The police‘s commitment on New Year’s Eve to enforce the ban on fireworks can vary from municipality to municipality. That‘s because the police and municipalities have to prioritize, says the police. What these priorities are will be determined at local level.
“ New Year’s Eve is one of the busiest evenings of the year for us,” says Ruud Verkuijlen, New Year‘s Coordinator at the National Police. “This means that we can not only focus on fireworks, but also on public law issues. Think of car fires and abuses with illegal fireworks. So we really have to divide our attention that evening and that also has to do with the corona measures.”
Tirbled New Year
Some mayors think the police don’t have enough people to take action against fireworks bans. It‘s not so afraid of rudding. “The fact that a quantity of fireworks worth €70 million is not being sold this year does make the work easier,” he says.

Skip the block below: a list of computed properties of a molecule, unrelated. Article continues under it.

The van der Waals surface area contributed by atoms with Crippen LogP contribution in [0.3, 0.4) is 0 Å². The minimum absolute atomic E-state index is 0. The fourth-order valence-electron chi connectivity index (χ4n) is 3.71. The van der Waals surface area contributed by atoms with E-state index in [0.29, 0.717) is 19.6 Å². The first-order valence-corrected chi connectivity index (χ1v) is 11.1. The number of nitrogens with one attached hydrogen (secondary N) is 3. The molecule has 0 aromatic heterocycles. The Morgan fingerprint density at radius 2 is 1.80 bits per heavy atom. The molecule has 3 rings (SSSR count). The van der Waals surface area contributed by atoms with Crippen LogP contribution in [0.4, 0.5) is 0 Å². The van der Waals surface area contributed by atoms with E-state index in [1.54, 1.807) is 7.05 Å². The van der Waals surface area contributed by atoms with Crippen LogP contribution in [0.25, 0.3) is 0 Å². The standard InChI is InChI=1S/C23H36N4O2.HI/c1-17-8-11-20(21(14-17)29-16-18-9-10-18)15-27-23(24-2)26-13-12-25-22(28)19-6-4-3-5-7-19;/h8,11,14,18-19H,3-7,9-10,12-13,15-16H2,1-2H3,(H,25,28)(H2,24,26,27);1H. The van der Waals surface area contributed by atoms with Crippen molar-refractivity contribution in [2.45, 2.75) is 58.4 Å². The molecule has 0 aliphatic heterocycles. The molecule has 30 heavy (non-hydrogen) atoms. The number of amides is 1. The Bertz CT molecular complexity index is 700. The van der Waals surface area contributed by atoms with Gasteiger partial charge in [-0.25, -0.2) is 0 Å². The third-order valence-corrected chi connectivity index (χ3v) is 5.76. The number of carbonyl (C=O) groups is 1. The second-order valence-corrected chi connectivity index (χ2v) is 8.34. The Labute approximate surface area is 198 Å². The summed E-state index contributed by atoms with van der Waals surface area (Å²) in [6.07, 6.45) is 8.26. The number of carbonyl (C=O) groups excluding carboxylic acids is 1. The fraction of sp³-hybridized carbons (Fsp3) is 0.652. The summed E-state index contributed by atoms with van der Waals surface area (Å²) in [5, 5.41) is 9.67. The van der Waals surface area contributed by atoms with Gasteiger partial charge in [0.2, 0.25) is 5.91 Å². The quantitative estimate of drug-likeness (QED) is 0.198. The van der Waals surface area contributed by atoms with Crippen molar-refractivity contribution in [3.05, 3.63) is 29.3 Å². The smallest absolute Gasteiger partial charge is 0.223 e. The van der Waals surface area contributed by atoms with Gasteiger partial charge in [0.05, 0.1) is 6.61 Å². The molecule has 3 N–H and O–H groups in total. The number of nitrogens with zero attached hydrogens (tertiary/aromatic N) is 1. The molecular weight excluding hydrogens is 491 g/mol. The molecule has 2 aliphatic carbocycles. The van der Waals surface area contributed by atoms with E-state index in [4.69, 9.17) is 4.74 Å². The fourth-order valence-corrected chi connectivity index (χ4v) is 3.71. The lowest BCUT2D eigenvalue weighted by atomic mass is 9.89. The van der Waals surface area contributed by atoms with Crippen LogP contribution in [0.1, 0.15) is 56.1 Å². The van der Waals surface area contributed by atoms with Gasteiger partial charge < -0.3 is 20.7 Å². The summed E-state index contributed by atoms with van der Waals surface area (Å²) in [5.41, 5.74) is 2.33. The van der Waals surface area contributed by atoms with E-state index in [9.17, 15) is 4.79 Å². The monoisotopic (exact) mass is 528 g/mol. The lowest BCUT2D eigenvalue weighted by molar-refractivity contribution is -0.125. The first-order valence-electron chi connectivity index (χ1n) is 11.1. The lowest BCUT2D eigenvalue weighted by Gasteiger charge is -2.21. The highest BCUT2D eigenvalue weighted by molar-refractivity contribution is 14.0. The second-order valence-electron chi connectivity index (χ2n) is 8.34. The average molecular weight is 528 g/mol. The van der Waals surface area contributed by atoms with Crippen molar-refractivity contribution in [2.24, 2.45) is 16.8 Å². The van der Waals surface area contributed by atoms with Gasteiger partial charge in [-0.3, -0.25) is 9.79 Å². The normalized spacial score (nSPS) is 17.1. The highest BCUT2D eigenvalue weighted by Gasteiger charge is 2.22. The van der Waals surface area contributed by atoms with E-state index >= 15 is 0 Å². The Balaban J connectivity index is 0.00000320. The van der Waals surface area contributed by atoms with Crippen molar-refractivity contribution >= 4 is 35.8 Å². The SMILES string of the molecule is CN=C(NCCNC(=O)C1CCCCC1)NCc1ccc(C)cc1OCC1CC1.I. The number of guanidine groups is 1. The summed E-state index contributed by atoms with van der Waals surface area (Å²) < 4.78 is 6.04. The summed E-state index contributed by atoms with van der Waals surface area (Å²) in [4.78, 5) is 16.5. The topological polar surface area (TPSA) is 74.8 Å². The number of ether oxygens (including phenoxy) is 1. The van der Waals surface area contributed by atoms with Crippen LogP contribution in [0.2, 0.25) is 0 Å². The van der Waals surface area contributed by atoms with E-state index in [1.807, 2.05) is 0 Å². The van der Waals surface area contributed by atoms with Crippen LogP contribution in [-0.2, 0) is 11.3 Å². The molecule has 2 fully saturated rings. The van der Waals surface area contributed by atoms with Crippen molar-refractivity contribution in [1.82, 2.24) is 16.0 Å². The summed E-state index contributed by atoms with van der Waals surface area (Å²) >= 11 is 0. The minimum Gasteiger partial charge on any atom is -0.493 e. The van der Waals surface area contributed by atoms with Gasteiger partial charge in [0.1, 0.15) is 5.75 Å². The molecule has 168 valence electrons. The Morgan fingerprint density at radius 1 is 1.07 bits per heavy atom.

In normal times, legal fireworks also cause problems where the fire brigade and ambulances have to go. Now that fireworks are not being sold, there will be fewer incidents, he expects. The police will then have more time to deal with public order problems or party celebrations who are illegal fireworks.
The police believe that the New Year can become restless despite the fireworks ban. “We take into account that there is a certain sense of displeasure in society and that it will be an intensive turn of the year for us.”
Directly on the voucher
When cops run into people on New Year’s Eve who still ignite fireworks, they go right on the receipt. They will receive a fine of at least 100 euros and also a record on the criminal record.
“ We are not going to warn on that night,” says Verkuijlen. “When you‘re parting off fireworks and we see that, we’ll go to fines. Then it‘s not like: would you not want to do that? Where it happens, it’s hard for those who still fire off fireworks.”